Definitions

Gehry

Gehry

[gair-ee, gar-ee]
Gehry, Frank Owen, 1929-, American architect, b. Toronto, Ont., as Frank Owen Goldberg. He is widely considered one of the finest and most artful of contemporary architects. In 1947, Gehry's family moved to Los Angeles, where he attended the Univ. of Southern California; he later studied at Harvard. He has been acclaimed for his original, sophisticated, adventurous, and very American buildings. Extremely varied and lively, his structures contrast space and materials; often jutting, unusual shapes are juxtaposed with simple geometric forms. In his earlier work these forms are expressed in a wide range of usual and unusual architectural materials (e.g., raw plywood, corrugated aluminum, and exposed pipe) that sometimes give these buildings a deliberately unfinished quality. Among his many important commissions are the Loyola Law School (1981-84), and the Team Disneyland Building (1995), Los Angeles; "Gehry's Fish" (1992), Barcelona; the Weisman Museum of Art (1993), Minneapolis, the first of his all metal-clad buildings; and the Cinémathèque Français (the former American Center. 1994), Paris.

Gehry's later work displays a curving complexity made possible by computer programs and other innovative design tools, many of which he and his team developed. While these metal-clad buildings have distinct similarities, they differ significantly in shape, proportion, materials, and relation to the sites they occupy. His most important and acclaimed building to date is the Guggenheim Museum in Bilbao, Spain (1997), a large structure of voluptuous, swooping, organic forms covered in gleaming titanium steel that made him an international star. Gehry also used curving metal-covered walls in his Experience Music Project rock music museum in Seattle (2000). His design for the Richard B. Fisher Center for the Performing Arts (2003) at Bard College combines the characteristic billowing steel shapes at its facade with the unadorned concrete that forms the rear of the building. The Walt Disney Concert Hall in Los Angeles (2003) has a matte-finish stainless steel facade comprised of several large upward-curving elements punctuated by a hinged glass-panel entry, and an interior clad in Douglas fir.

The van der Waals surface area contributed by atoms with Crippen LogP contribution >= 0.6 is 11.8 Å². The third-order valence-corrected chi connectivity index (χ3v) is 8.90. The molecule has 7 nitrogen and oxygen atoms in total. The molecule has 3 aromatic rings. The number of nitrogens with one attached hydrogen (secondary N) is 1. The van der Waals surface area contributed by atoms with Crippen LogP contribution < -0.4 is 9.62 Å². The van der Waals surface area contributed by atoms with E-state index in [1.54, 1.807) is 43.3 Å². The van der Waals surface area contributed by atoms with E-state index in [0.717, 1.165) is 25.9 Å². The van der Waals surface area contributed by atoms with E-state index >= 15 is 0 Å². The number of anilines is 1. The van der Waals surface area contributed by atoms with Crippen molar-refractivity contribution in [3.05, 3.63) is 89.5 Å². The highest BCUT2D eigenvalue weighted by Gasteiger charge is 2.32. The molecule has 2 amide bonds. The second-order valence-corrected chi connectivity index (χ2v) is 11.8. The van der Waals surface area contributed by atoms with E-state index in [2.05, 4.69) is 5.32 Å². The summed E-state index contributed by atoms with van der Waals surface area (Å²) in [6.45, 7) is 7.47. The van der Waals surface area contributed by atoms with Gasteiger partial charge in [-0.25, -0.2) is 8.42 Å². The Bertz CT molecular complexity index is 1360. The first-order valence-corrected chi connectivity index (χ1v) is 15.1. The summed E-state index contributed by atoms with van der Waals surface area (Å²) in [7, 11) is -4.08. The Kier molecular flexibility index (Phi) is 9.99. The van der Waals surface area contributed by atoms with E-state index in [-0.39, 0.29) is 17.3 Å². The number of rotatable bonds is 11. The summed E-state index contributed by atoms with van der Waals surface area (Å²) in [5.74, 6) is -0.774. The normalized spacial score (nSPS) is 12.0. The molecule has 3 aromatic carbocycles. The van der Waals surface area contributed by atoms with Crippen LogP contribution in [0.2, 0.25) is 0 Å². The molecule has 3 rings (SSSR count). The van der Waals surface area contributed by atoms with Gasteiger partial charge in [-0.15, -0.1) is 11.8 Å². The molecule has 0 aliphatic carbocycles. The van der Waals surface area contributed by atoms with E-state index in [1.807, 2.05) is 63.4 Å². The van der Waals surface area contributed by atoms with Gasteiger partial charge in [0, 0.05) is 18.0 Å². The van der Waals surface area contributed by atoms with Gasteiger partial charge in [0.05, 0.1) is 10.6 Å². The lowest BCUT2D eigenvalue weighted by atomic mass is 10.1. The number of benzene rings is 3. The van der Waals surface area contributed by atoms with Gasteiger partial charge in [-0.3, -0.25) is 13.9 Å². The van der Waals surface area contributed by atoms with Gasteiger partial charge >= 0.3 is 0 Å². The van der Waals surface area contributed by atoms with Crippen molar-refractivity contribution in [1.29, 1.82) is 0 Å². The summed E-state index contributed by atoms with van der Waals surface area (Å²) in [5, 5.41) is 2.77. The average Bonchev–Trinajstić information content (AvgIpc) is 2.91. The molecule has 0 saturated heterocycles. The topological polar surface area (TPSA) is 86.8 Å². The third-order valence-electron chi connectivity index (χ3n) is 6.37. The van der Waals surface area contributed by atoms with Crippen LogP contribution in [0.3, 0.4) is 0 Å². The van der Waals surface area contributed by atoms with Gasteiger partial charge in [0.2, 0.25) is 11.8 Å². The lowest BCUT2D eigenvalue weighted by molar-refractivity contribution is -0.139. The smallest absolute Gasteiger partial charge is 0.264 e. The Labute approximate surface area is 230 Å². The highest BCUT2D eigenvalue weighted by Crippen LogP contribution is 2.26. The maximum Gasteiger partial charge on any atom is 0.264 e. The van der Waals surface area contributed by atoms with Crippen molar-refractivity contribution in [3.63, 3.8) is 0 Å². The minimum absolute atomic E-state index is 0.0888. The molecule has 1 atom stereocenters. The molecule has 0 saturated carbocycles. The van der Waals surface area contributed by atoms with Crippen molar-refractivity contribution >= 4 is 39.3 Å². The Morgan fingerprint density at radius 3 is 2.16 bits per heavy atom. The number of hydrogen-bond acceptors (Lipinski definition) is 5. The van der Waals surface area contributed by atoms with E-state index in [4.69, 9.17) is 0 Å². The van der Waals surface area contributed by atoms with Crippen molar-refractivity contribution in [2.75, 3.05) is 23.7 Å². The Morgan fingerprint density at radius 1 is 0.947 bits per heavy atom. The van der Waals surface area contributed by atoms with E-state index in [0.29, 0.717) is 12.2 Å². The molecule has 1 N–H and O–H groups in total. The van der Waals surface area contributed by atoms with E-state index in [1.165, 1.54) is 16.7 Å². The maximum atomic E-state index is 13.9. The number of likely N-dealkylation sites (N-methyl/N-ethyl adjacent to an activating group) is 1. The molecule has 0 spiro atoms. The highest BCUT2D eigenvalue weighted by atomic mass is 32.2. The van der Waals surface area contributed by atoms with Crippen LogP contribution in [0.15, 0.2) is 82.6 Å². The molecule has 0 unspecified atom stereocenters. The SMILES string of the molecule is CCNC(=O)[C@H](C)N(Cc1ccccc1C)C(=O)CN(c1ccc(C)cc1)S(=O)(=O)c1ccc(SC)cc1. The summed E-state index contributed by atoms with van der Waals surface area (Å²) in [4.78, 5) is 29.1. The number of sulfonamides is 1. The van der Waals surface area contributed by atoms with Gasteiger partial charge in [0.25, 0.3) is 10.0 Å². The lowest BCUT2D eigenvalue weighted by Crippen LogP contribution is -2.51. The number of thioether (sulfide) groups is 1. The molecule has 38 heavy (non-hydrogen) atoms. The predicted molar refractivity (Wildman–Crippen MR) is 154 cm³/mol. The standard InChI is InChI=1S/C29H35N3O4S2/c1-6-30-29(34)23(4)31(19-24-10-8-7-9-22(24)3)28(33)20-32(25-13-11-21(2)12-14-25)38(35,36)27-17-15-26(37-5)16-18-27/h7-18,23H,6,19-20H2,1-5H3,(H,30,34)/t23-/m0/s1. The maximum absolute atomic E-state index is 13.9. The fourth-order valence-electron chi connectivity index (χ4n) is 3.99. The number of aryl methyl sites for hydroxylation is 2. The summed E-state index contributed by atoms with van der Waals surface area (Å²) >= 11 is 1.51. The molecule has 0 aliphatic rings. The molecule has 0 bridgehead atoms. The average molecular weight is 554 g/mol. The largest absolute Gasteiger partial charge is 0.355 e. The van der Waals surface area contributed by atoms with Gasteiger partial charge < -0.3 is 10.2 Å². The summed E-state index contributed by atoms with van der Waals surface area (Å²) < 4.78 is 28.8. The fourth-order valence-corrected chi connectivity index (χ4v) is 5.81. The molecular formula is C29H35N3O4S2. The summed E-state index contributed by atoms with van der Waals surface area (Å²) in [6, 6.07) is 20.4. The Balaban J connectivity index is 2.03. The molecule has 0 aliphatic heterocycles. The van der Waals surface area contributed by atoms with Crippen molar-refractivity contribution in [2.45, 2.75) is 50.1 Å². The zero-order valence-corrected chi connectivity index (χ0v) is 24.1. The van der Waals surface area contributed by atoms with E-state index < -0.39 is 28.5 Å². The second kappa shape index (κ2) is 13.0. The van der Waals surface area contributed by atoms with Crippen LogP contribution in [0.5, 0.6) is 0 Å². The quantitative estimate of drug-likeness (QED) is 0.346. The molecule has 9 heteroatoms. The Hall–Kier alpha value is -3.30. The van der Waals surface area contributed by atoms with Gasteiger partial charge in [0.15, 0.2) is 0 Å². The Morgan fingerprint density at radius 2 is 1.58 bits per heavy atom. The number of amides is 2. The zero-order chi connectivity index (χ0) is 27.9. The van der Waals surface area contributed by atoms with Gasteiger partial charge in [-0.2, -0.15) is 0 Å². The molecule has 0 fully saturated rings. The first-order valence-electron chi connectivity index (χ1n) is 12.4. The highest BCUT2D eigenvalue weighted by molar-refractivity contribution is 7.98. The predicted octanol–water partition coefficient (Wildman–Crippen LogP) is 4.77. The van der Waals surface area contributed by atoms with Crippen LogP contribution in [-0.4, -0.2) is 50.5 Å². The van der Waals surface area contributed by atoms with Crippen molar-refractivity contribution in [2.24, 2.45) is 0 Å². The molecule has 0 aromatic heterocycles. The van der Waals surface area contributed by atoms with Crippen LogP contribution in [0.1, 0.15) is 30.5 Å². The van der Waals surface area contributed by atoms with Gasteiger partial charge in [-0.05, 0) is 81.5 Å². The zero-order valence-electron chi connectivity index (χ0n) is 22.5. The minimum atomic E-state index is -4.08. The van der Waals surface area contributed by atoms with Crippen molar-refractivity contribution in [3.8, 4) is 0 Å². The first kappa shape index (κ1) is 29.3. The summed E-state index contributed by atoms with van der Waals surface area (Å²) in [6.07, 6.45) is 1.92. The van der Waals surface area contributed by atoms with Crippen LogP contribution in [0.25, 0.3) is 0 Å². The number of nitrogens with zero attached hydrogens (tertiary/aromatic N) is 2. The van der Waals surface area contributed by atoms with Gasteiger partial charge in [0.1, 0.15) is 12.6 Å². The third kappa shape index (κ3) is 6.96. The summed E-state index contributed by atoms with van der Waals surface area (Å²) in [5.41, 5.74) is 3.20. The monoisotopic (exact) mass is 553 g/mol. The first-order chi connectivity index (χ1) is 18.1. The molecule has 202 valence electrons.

The architect returned to geometric forms in the computer-assisted complexity of his Stata Center (2004), the Massachusetts Institute of Technology's computer-science building—a colorful, tilting conglomeration of towers, cubes, tubes, and cones in steel, aluminum, and brick whose open interior spaces are designed to promote encounters among its scientist inhabitants. Gehry's first completed New York City project, the InterActiveCorp headquarters in Manhattan (2006-07), is characterized by a façade of billowing white glass that glows with inner light. Another façade of swelling glass harmonizes with curving and spiraling wooden ramps and staircases in the interior of his 2008 renovation of the Art Gallery of Ontario, Gehry's first project in his native Toronto. Gehry also designs furniture and other utilitarian objects as well as watches and jewelry. Prominent among his many professional honors are the Pritzker Prize (1989) and the first Gish Award (1994).

See K. W. Forster, Frank O. Gehry/Kurt W. Forster and M. Friedman, ed., Gehry Talks: Architecture + Process (both: 1999) and B. Isenberg, Conversations with Frank Gehry (2009); studies by R. H. Bletter et al. (1986), F. Dal Co et al. (1998), L. B. Chollet (2001), and E. da C. Meyer (2008); Sketches of Frank Gehry (documentary film, dir. by S. Pollack, 2006).

(born Feb. 28, 1929, Toronto, Ont., Can.) Canadian-born U.S architect. He studied at the University of Southern California and Harvard University. In his early buildings, his use of inexpensive materials (chain-link fencing, plywood, corrugated steel) gave many of his projects an unfinished, whimsical air. His structures are often characterized by unconventional or distorted shapes that have a sculptural, fragmented, or collagelike quality. In designing public buildings, he tends to cluster small units within a larger space rather than creating monolithic structures, thus emphasizing human scale. Of particular note is his Guggenheim Museum Bilbao (1991–97) in Spain, a shimmering pile of sharply twisting, curving shapes surfaced in titanium. Gehry won the Pritzker Architecture Prize in 1989.

Learn more about Gehry, Frank O(wen) with a free trial on Britannica.com.

(born Feb. 28, 1929, Toronto, Ont., Can.) Canadian-born U.S architect. He studied at the University of Southern California and Harvard University. In his early buildings, his use of inexpensive materials (chain-link fencing, plywood, corrugated steel) gave many of his projects an unfinished, whimsical air. His structures are often characterized by unconventional or distorted shapes that have a sculptural, fragmented, or collagelike quality. In designing public buildings, he tends to cluster small units within a larger space rather than creating monolithic structures, thus emphasizing human scale. Of particular note is his Guggenheim Museum Bilbao (1991–97) in Spain, a shimmering pile of sharply twisting, curving shapes surfaced in titanium. Gehry won the Pritzker Architecture Prize in 1989.

Learn more about Gehry, Frank O(wen) with a free trial on Britannica.com.

Search another word or see gehryon Dictionary | Thesaurus |Spanish
Copyright © 2014 Dictionary.com, LLC. All rights reserved.
  • Please Login or Sign Up to use the Recent Searches feature